Originally published October 2005


On June 3 2005 Act 216/2005 on the squeeze-out of minority shareholders of joint stock companies took effect (for further details please see "New Squeeze-Out Legislation by clicking on the 'Next Page' link at the bottom of this article). The new law gives controlling shareholders of Czech joint stock companies the option to squeeze out minority shareholders for reasonable monetary compensation. However, after the new law was introduced, it became the subject of criticism, especially from minority shareholders and the Securities Commission. The main complaint was that the rights of minority shareholders in obtaining adequate payment for their shares were not protected sufficiently in the squeeze-out process.

As a result, a new amendment altering the squeeze-out process was approved by the Chamber of Deputies on August 19 2005. The president signed the act on September 12 2005 and it will take effect on the day of its publication in the Collection of Laws.

Major Changes

Commission approval of compensation

Squeeze-outs will be subject to prior approval by the commission. The controlling shareholder must submit to the commission an expert opinion which verifies the adequacy of the compensation for minority shareholders. The commission will examine whether the compensation is adequate and will take into account the fact that minority shareholders are deprived of their right to decide whether to transfer their shares to the controlling shareholder.

Within 15 days the commission will:

  • grant its consent to the expert opinion;
  • request the controlling shareholder to alter the amount of compensation; or
  • prohibit the squeeze-out.

Securing payment of compensation

The amendment also ensures that minority shareholders actually receive the compensation. The controlling shareholder must deposit money intended as compensation for the minority shareholders with a stockbroker or bank prior to the general meeting for deciding on the squeeze-out. The stockbroker or bank will disburse the compensation directly to the minority shareholders.

No difference between listed and non-listed companies

The new law on squeeze-out does not distinguish between listed and non-listed companies. Although the commission does not have any information on companies that are not listed, it must approve the expert opinions with respect to these companies.

According to the new Paragraph 5 of Section 183i of the act, Section 183e of the Commercial Code, which includes special provisions on the mandatory bids of listed companies, "should apply accordingly" in squeeze-out procedures. Section 183e includes provisions that are intended to protect the stable stock exchange price (ie, prohibition of insider trading), which appear to apply only to squeeze-outs in listed companies. However, the section also contains provisions on commission approval of compensation. These provisions apply to both listed and non-listed companies.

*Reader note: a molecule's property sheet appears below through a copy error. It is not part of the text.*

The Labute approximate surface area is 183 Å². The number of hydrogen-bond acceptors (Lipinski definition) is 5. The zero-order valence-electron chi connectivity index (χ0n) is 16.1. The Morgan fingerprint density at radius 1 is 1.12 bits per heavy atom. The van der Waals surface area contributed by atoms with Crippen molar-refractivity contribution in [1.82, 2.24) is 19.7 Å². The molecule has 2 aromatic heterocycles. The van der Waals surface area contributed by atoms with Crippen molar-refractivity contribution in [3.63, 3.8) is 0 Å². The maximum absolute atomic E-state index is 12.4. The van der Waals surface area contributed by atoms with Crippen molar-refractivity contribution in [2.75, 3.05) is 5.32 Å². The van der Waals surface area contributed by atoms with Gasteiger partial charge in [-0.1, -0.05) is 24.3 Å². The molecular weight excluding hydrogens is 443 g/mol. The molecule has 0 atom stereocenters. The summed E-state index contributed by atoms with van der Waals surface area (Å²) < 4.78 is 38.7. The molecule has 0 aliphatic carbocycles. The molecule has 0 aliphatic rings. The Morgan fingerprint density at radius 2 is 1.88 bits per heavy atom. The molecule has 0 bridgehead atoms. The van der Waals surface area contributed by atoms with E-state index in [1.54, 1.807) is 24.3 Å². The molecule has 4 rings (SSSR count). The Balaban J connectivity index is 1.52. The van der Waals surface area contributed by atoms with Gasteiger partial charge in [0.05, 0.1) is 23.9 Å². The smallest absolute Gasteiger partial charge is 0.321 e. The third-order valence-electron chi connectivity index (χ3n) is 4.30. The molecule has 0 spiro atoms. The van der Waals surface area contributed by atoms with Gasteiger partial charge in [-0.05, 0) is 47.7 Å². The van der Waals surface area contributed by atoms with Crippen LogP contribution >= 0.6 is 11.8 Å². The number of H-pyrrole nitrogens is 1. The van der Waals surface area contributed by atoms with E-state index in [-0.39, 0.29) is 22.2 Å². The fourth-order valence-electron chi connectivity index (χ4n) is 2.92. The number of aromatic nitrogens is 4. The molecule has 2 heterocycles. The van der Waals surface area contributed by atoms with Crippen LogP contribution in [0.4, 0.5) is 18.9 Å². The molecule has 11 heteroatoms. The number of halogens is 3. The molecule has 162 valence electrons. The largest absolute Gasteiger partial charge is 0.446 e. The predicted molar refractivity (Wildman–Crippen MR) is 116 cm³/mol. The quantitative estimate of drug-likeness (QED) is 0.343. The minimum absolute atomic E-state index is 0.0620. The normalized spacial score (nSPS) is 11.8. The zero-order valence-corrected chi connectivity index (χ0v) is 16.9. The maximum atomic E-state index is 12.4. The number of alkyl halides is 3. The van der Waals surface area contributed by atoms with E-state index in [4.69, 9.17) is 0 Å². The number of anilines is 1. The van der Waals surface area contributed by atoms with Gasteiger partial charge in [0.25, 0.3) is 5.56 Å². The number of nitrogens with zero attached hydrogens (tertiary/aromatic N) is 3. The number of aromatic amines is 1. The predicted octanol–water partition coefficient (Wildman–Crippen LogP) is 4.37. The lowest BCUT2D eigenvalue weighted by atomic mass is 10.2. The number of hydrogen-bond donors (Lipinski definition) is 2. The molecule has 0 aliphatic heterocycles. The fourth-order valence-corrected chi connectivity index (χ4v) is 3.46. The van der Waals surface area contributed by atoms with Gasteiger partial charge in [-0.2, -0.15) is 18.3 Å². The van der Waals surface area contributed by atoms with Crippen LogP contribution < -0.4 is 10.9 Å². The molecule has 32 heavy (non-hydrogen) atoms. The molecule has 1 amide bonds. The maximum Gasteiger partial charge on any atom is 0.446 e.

Unanswered Questions

Implications for squeeze-out procedures in progress
The amendment does not provide transitional provisions with respect to squeeze-out procedures already in progress (transitional provisions had been proposed by the Senate, but were rejected by the Chamber of Deputies). This means that squeeze-outs will be subject to the amendment from when it comes into force. The biggest problems are expected to arise where a general meeting is convened without the commission's approval but takes place after the amendment comes into force. According to the amendment, the general meeting's resolution will be invalid due to failure to present the prior approval of the commission. If the general meeting takes place prior to the amendment coming into force, it should be valid pursuant to the retroactive prohibition principle. It is not clear whether the controlling shareholder will need to deposit compensation, which will not yet have been disbursed, with a stockbroker or a bank.

Commission approval prior to convening the general meeting

A further question arises as to whether the commission's approval needs to be granted before the controlling shareholder requests that the board of directors call a general meeting to approve the squeeze-out. Although the amendment is not explicit on this point, several provisions indicate that the commission's approval should be granted prior to this request and before convening the general meeting at the latest.


Although the new amendment leaves some questions unanswered, its effect is largely positive. In particular, obliging the controlling shareholder to deposit money intended as compensation for the minority shareholders with a stockbroker or bank prior to the general meeting for deciding on the squeeze-out improves the position of the minority shareholders significantly.

The content of this article is intended to provide a general guide to the subject matter. Specialist advice should be sought about your specific circumstances.